FORT RILEY, KS, MAY 19, 2021
Five distinguished individuals from in and outside military ranks joined the 1st Infantry Division on Wednesday to participate in the Big Red One Year of Honor Leadership Professional Development series. This is the third such event the division has hosted as part of the year-long observance, which also honors the division’s 37 Medal of Honor recipients.
The five panelists included three Army Soldiers and two civilian first responders.
The panel consisted of Sgt. 1st Class Patrick Miller, a former prisoner of war and Silver Star recipient, Sgt. 1st Class Raphael Collins, a Silver Star recipient, Sgt. 1st Class Jose Arocha, a Silver Star recipient, Lt. Ryan Mellen, from the Topeka Fire Department, and Capt. Erin Freidline, from the Riley County Police Department. 1st Infantry Division staff member Lt. Col. Russell Brown moderated the panel.
The panel discussion revealed that their individual experiences are what led them throughout their various career paths, but they all had a resounding commonality—the drive to serve.
The panels’ moderator, Brown, prompted, “the aspect of 9/11 and service; I think a lot of folks in our generation have that story and can really relate to the sense of duty and having to do something,” after Mellen recounted that the attacks were what initially called him to serve.
Each panelist had their own story of why they decided to serve and lead within their organizations, and at some point, they all intersected in ideals.
Arocha described his story as one of change and the drive to be a part of something bigger. He said that he always wanted to be a “soldier, police officer, firefighter, I knew I wanted to serve.” He began his journey in Venezuela, but when Arocha was 12 he immigrated to the United States so he could serve a community he believed in.
The lessons Arocha learned along the way is what he said shaped him into the Soldier he is today. His time in the Army has been surrounded by sound leaders, so he strives to continue that idea with those he leads.
“In my opinion, it’s engagement. What I try to do is create an environment where they have a sense of purpose, and engaging them throughout the workday,” said Arocha when asked about leading the new generation of soldiers.
Collins’ sense of leadership mirrored Arocha’s, an audience member asked, “what advice do you have for younger junior officers in how to lead in and out of combat?” Collins, replied, “you have to be that same leader every day, your soldiers expect to see that same guy or gal that leads the platoon. They don’t want to see someone new every time something happens.”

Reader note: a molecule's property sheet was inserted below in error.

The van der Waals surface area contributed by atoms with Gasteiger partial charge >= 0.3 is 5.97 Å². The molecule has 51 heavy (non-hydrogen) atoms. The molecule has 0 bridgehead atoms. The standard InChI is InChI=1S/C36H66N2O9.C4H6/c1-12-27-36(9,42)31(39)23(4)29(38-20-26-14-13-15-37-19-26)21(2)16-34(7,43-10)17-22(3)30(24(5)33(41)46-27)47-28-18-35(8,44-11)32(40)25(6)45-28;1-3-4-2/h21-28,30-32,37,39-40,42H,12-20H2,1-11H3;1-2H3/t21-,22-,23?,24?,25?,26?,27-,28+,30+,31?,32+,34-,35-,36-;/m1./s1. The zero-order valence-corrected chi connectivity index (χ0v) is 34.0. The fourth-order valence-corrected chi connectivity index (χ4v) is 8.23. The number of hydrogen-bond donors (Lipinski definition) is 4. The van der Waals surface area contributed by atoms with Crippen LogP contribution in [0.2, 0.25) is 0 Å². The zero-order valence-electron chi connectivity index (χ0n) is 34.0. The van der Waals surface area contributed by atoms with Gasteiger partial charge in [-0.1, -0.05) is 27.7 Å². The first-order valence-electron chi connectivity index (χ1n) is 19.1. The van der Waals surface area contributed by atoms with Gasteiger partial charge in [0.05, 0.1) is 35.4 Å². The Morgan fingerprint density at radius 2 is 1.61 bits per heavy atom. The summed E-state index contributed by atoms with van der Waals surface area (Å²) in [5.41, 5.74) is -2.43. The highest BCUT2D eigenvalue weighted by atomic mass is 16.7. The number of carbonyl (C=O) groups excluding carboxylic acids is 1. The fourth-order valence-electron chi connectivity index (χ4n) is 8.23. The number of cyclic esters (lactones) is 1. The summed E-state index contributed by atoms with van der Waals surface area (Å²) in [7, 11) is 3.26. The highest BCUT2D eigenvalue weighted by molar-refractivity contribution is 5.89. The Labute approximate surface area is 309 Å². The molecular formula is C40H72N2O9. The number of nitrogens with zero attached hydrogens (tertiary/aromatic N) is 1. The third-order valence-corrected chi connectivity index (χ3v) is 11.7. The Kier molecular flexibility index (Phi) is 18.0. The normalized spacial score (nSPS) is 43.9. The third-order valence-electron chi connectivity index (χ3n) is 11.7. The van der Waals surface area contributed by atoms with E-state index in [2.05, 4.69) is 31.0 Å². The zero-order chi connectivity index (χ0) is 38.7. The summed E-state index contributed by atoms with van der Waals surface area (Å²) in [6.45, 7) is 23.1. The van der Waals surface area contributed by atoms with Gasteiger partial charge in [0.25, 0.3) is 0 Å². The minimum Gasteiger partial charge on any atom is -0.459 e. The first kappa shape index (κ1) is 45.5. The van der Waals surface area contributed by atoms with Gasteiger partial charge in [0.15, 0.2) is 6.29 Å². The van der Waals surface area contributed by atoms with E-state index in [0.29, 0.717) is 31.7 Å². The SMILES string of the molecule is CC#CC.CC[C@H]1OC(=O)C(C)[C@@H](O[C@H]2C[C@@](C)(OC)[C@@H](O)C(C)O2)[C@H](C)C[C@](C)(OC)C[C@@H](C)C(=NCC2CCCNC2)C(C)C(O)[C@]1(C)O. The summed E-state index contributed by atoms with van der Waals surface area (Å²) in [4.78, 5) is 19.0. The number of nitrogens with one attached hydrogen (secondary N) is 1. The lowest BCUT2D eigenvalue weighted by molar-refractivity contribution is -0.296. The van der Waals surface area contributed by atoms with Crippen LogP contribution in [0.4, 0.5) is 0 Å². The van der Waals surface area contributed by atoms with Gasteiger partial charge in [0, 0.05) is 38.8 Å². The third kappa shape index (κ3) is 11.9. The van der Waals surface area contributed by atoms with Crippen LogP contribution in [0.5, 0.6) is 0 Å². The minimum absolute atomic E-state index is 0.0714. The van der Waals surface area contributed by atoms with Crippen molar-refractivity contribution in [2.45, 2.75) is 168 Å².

The other panelists agreed with that statement. Arocha said, “be a leader of character and always be yourself. That’s what you will project to your Soldiers by being a leader of character, you won’t have to tell them you're their leader.”
Leading takes more than consistency and predictability, it also requires important connections with the individuals within the organization. In Freidline’s experience at the Riley County Police Department, she found that creating bonds keeps the entire team healthy as a whole.
“You rely on each other a lot of times, that’s your family. There might be weird humor, but at the end of the day, those are your guys, your family,” said Freidline.
Mellen’s take on creating bonds included this sentiment. The Topeka Fire Department has small stations all across the capital city, and so within those stations, it’s critical, in Mellen’s opinion, to maintain durable bonds.
He said, “We train to build up those people with strengths, as well as help those people with weaknesses, we share with each other. We share life together, so it’s not so much just a job, but more like a second family.”
From strong bonds to strong commands, leadership encompasses a multi-faceted corner of societal influence. Each panelist drove a different point of view about their leadership journey.
Oftentimes, tools to lead are given at childhood, all of the panelists had a similar story regarding how they became the leaders they are today.
Miller said, “I was raised to not quit, if you start something, finish it, even if you fail, finish it.”
“I never saw anyone serve and give up their time and money as much as my parents, especially my father. When that’s your household, it’s all I’ve ever known and I knew it was what I wanted to do,” said Mellen.
“I was taught to never quit, so I never quit,” said Collins.
Although some tools are learned along the way, “at some point, I have to shut up and listen. A lot of people have good [or bad] stories with or without criminal activity, and sometimes they just need someone to listen,” said Freidline.
Another key aspect covered by the panelists was the idea of open dialogue within the workplace. First responders and soldiers are often exposed to traumatic situations and experiences, and an audience member asked, “how do you, as a senior leader, discuss trauma and get those younger guys to open up?”
Each panelist had an opinion on the subject, “I know how much my major cares about me, so I try to continue that down the chain of command,” said Freidline.
“Interacting with soldiers on a daily basis, even in passing by—it creates a baseline for individuals that I interact with. When that baseline is off, I know that something is wrong. It gives them a space to open up with me or another individual,” said Arocha.
“Follow-up is necessary in everything we do, so why wouldn’t we follow-up with an individual who is at risk or could be at risk?” said Collins.